“Yeah, definitely, as everything has picked back up the past few weeks and that makes it seem more real,” Berry said. “At the same time, I know what I’ve been doing for so long that I’ve been able to embrace it and adjusted to it as well.

“I feel really prepared.”

On the other hand, Briscoe is kind of the old guy at SHR now …

“I’m not the oldest guy there,” he interjected with a laugh when presented the narrative.

Sure, Briscoe (29) is younger than Preece (33) and Berry (33) but he also has the longest tenure at the company, having taken over the No. 14 car at the start of the 2021 season. The point is that the team no longer has those two decades long veterans in Harvick and Almirola and it may be up to both Preece and Briscoe to provide stability as Berry and Gragson grow into their roles as Cup drivers.

“We don’t have that obvious voice of reason for sure yet,” Briscoe said. “Aric and Kevin had seen it all and we relied on them to steer the ship when things went poorly. So, someone is going to have to be that voice and how you navigate that process is going to be really important for our company.”

Tony Stewart, who co-owns the team with Gene Haas, best summed-up the mission for the entire organization last week during a company-wide meeting.

“We’ve all got a lot of work to do,” Stewart said. “We’re looking up the hill. We’re not at the top of the hill looking down anymore, we’re at the bottom of the hill looking up, and this is the group of people that can get us where we need to be.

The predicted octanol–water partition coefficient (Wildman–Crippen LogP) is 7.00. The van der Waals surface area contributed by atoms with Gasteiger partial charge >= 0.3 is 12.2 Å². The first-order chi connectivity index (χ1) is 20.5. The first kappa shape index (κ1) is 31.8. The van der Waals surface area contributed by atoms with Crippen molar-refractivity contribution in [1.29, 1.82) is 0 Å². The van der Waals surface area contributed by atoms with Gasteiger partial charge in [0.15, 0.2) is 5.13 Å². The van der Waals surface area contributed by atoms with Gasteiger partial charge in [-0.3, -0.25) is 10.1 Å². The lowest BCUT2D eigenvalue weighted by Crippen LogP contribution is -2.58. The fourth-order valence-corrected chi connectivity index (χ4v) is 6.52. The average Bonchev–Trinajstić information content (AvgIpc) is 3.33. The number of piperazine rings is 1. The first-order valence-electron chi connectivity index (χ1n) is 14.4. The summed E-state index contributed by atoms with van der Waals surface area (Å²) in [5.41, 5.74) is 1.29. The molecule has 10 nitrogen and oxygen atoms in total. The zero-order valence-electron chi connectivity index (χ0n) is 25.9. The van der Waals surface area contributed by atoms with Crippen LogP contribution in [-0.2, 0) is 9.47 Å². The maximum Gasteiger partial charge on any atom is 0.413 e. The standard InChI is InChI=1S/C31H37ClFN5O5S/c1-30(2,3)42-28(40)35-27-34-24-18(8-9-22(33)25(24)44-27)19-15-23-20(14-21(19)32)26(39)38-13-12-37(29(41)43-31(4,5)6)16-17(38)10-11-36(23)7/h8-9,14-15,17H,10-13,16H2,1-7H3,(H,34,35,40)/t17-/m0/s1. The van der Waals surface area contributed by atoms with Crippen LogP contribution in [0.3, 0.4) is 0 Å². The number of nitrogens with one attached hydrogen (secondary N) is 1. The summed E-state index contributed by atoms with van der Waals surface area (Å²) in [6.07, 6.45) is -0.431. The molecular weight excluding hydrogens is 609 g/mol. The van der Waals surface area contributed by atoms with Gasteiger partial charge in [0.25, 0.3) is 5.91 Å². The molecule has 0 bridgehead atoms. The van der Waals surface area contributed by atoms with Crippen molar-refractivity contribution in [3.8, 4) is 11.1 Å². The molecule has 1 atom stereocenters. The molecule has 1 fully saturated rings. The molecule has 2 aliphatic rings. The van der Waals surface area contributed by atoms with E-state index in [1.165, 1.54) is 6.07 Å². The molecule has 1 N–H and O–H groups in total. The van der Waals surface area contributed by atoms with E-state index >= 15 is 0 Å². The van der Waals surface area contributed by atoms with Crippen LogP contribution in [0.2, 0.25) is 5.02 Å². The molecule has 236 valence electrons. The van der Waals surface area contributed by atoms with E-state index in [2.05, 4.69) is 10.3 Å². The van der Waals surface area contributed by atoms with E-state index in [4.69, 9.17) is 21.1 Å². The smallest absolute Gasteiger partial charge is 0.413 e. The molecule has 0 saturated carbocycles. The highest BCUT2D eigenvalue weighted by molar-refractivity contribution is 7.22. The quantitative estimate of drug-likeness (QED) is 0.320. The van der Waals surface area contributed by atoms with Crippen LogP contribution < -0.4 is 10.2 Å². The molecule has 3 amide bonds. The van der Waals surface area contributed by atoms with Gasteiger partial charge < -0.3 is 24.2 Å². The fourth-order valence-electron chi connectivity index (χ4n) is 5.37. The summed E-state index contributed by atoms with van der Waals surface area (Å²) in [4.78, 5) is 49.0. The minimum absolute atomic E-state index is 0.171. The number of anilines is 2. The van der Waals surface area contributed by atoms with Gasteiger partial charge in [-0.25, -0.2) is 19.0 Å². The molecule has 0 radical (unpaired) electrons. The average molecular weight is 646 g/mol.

“But I’m excited about what we have on tap. I think we got a group of drivers that, for the first time, all truly want to work together to make each other better.”

Berry says the vibes are optimistic and determined.

“I think, for us, I feel really good about our group,” he said. “Everyone is really motivated right now. They’re working hard to get better. Stewart Haas knows they didn’t have the season they wanted last year and they’re motivated to get better and are using this driver lineup as a chance for a new start.

“For me, I’m just taking it all in and trying to be as prepared as I can be for the opportunity.”

Like Blickensderfer said, having cars that even a future first ballot Hall of Famer couldn’t win in was a significant problem but it was also one that took a lot of edge off Briscoe and keeps him feeling level headed ahead of 2024.

“In my situation, not winning and running up front like we were wanting to, it would have been a completely different narrative if Kevin was winning five or six races because he has always been our benchmark,” Briscoe said. “It made it easier to not beat myself up too hard because when Kevin couldn’t get the job done, it’s not entirely on you.

“At the same time, there’s no denial at the shop. We can all get better but we need to get our stuff better, but that also has to start internally and that’s why we started the new year with changing the culture, the colors and our fundamentals.

“It’ll be exciting to see if that kind of moves the needle as far as all the little things teams need to do with how close the competition is at the Cup level right now.”

Matt Weaver is a Motorsports Insider for Sportsnaut. Follow him on Twitter.